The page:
A Concept For The Future

With the second pre-season test in Barcelona commencing on Thursday, yesterday’s news headlines should have been dominated by testing build-up. However, Ferrari unveiled a concept for the future of Formula 1 cars and it has certainly sparked debate. Teams have expressed a desire to improve the aesthetics of the sport and as the F1 Commission meets in Geneva, the Scuderia have published their vision of the future, in response to anticipation of wholesale rule changes for 2017.

Ferrari 2017 Concept

It is at this point that I can declare that I am on the opposition side of the barrier in regards to this concept. My first impressions of this design has been dominated by concerns.

Firstly, this concept suggests that F1 car design will take a step towards similar philosophies to those used in IndyCar and Formula E. A discrete but fundamental aspect of this design is the shrouding guarding the wheels, most notable at the rear of the car. This technical direction leads to cars being less fragile and as the swashbuckling action in Formula E has demonstrated, cars are much more resilient to contact. However, in F1, precision is a vital factor for success and one of the fundamental benefits of a truly open-wheel formula is that the margin for error is so small. In practice, I imagine that with additional protection around the tyres and suspension, drivers will begin to take liberties and the ‘push-to-pass’ phenomenon which characterizes touring cars will become a feature in F1.

Elsewhere, the concept shows that the driver helmet would be integrated with the engine cover, in a move which would improve aerodynamic efficiency. While this appears to be answering a question that no-one was asking, I take particular issue with regards to the apparent lack of protection around the driver’s head. Since 1996, drivers have enjoyed added protection from a headrest, with this feature enhanced for the 2008 season to further protect drivers against side impacts. As such, a driver’s headrest is a clear admission from this design concept and while I am sure it would be addressed before these style of cars appeared out on track, it is still a concern.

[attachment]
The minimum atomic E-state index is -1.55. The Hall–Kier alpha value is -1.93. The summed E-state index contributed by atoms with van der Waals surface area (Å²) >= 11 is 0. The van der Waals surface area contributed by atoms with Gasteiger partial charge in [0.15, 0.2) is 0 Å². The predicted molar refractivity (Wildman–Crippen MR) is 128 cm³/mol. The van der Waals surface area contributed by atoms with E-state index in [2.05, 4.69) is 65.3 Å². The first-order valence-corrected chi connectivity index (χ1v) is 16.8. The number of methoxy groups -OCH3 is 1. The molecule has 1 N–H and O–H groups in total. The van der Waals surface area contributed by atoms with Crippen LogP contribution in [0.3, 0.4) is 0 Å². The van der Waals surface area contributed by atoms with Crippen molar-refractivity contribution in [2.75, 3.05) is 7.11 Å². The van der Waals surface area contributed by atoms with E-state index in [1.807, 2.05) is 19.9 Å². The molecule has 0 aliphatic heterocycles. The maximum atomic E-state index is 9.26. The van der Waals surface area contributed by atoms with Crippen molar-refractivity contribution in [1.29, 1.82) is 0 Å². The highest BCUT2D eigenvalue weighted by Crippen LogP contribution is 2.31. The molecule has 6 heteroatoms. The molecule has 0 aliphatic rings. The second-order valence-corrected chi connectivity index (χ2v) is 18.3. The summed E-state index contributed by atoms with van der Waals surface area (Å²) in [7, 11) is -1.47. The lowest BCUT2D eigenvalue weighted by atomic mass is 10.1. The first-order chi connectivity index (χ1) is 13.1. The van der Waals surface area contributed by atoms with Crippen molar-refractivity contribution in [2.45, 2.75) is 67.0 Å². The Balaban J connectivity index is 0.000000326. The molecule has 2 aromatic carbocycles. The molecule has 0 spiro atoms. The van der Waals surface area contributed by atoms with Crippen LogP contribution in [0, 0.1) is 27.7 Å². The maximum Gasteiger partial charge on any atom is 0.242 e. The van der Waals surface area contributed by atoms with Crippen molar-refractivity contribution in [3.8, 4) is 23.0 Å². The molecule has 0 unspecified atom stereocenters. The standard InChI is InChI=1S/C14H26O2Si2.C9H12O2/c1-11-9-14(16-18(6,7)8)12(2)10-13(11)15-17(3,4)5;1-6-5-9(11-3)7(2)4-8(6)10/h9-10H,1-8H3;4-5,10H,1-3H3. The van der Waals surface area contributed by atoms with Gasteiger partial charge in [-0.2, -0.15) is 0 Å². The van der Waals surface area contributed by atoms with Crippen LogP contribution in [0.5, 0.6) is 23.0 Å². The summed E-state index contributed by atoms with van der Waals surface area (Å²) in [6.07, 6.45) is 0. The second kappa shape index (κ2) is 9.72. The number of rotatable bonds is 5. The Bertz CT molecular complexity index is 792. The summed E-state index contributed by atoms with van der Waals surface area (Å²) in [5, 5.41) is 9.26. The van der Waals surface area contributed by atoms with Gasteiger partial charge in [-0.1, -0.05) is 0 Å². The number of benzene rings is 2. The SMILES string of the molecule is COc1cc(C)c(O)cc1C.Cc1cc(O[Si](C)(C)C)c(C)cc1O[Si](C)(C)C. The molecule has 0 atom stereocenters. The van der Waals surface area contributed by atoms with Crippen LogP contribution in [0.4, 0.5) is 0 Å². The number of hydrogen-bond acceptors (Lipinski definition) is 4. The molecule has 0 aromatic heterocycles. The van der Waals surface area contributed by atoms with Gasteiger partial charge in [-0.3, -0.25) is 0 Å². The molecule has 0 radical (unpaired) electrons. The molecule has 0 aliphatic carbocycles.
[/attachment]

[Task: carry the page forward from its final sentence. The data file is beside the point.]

Perhaps the most pressing issue is not focused on a single aspect of the concept but instead, the concept as a whole. Teams have been campaigning for more aesthetically pleasing cars, but aside from stepped or anteater noses of recent times, (two issues which have now been resolved,) I am yet to hear from many fans who take issue with the way that the cars look. This leads me to question why this concept even exists and why the F1 Commission feels that the sport requires an aesthetic overhaul.

Even if they can substantiate that a change is needed, then why do they not revert back to similar design philosophies which created stunning aesthetics back in 2005-2007. I struggle to see how this ‘futuristic’ ideology will attract more fans – they flock to circuits because of the racing. If they are looking to view car art, then a trip to a museum would be more appropriate.

If it isn’t broken, don’t try and fix it.

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